Supernatural soap opera. Urban fantasy meets dark fantasy. Under this play style, the PCs are occultists, immortals, or some manner of supernatural predator that live a secret existence from the muggles. Campaigns typically focus on politics or melodramatic pursuits. This style goes back to at least the 90s with Nightlife, Vampire, The Everlasting, WitchCraft, etc and continues into the present with games like Monsterhearts, Urban Shadows, Liminal, etc.

These are very broad trends and many games often straddle multiple at once. Dark•Matter straddles shadow hunters and modern occult conspiracy. The Everlasting and WitchCraft straddles modern occult conspiracy and supernatural soap opera. Etc.

Has anybody else done analyses of the genres?
 

Good suggestion. I have a fix for that: PCs may be directly responsible for various historical events if desired. Maybe you dropped an apple on Isaac Newton, secretly fed abortifacients to Ann Boleyn, played muse to Lovecraft, or whatever.

The problem there is that you’d frontload character creation with all this historical baggage before getting into actual play, unless you start play in the ancient past and move across historical eras.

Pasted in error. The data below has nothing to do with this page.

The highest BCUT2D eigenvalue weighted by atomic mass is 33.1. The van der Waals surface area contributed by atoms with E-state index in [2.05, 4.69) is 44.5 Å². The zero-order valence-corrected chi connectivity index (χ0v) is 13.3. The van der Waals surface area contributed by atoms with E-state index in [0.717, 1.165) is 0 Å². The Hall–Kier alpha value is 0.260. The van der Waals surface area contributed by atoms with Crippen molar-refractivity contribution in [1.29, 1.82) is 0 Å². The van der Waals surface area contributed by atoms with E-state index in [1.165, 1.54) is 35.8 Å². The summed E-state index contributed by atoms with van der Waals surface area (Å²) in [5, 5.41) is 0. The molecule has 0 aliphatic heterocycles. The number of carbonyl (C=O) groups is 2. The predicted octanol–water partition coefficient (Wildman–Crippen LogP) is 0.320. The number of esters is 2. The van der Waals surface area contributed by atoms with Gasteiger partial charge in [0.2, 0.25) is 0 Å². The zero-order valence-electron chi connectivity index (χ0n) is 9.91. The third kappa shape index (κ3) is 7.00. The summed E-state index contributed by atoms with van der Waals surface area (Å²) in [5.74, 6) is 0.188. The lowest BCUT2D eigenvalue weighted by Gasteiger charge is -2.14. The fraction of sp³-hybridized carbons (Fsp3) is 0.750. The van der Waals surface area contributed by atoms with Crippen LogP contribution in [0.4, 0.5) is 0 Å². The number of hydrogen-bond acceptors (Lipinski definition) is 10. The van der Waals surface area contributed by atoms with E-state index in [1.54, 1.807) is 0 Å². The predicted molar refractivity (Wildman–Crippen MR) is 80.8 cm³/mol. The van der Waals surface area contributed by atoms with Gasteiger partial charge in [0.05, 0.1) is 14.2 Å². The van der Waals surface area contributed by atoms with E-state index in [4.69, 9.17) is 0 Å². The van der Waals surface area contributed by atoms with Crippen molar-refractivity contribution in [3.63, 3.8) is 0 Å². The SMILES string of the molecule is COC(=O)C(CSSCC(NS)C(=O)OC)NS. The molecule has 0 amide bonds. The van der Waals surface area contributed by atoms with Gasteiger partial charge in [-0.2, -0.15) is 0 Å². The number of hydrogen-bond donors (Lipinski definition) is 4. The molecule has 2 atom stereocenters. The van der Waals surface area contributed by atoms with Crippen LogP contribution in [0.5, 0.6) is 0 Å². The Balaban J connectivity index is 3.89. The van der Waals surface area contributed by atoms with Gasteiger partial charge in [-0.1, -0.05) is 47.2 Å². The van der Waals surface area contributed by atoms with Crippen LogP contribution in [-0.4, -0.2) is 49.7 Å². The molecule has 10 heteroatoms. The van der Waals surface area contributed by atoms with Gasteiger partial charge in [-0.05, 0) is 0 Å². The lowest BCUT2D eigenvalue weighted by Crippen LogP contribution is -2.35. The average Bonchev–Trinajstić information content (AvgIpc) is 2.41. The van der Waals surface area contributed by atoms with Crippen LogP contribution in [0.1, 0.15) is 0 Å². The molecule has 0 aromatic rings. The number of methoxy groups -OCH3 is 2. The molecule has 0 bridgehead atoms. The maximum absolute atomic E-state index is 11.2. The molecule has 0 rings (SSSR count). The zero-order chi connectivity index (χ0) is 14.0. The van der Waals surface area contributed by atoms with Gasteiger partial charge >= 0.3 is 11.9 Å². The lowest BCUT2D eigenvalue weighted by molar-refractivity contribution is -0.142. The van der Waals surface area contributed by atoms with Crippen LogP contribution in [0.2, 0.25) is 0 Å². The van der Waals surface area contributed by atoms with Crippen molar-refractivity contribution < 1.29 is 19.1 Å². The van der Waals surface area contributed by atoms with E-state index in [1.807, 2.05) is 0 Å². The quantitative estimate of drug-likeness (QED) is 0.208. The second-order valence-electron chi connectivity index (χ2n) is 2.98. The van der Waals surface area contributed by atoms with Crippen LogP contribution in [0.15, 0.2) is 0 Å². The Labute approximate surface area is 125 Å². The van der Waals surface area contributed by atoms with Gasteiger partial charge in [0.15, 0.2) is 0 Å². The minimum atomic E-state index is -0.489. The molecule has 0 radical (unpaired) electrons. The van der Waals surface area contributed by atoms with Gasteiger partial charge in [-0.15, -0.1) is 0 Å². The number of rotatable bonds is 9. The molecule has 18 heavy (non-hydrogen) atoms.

That helps, but it only gets you so far if it quickly becomes apparent that significant chunks of the immortal community are notably more powerful than you. Thats' where I'm not sold that I:TIW's setup was ideal.

What is the PCs’ goal? Are they trying to be the most powerful at… whatever? I think the root of the problem here is building a setting so ridiculously convoluted that it’s basically author wank rather than a sandbox for play.

I’m not interested in that. If I was, then I’d write a novel. For a game setting, I’d design it according to what kind of play I want to support. In this case, making immortals extremely rare and powerful seems to be what supports the style of play you seem interested in. But I can’t read your mind. What do you want to play?

You also have to deal with the question of "if immortals are really that rare, why are there a cluster of them working together here?"
 


That helps, but it only gets you so far if it quickly becomes apparent that significant chunks of the immortal community are notably more powerful than you. Thats' where I'm not sold that I:TIW's setup was ideal.
Then the problem is writing overpowered NPCs that the PCs cannot hope to oppose. We should not do that.

You also have to deal with the question of "if immortals are really that rare, why are there a cluster of them working together here?"
Maybe the PCs are just that special. It is their campaign, after all.
 

Ixal

Adventurer
So I'm noticing at least three broad trends in the design of urban fantasy and adjacent games. I'll refer to these as "shadow hunters", "modern occult conspiracy", and "supernatural soap opera".
In what category would Shadowrun be?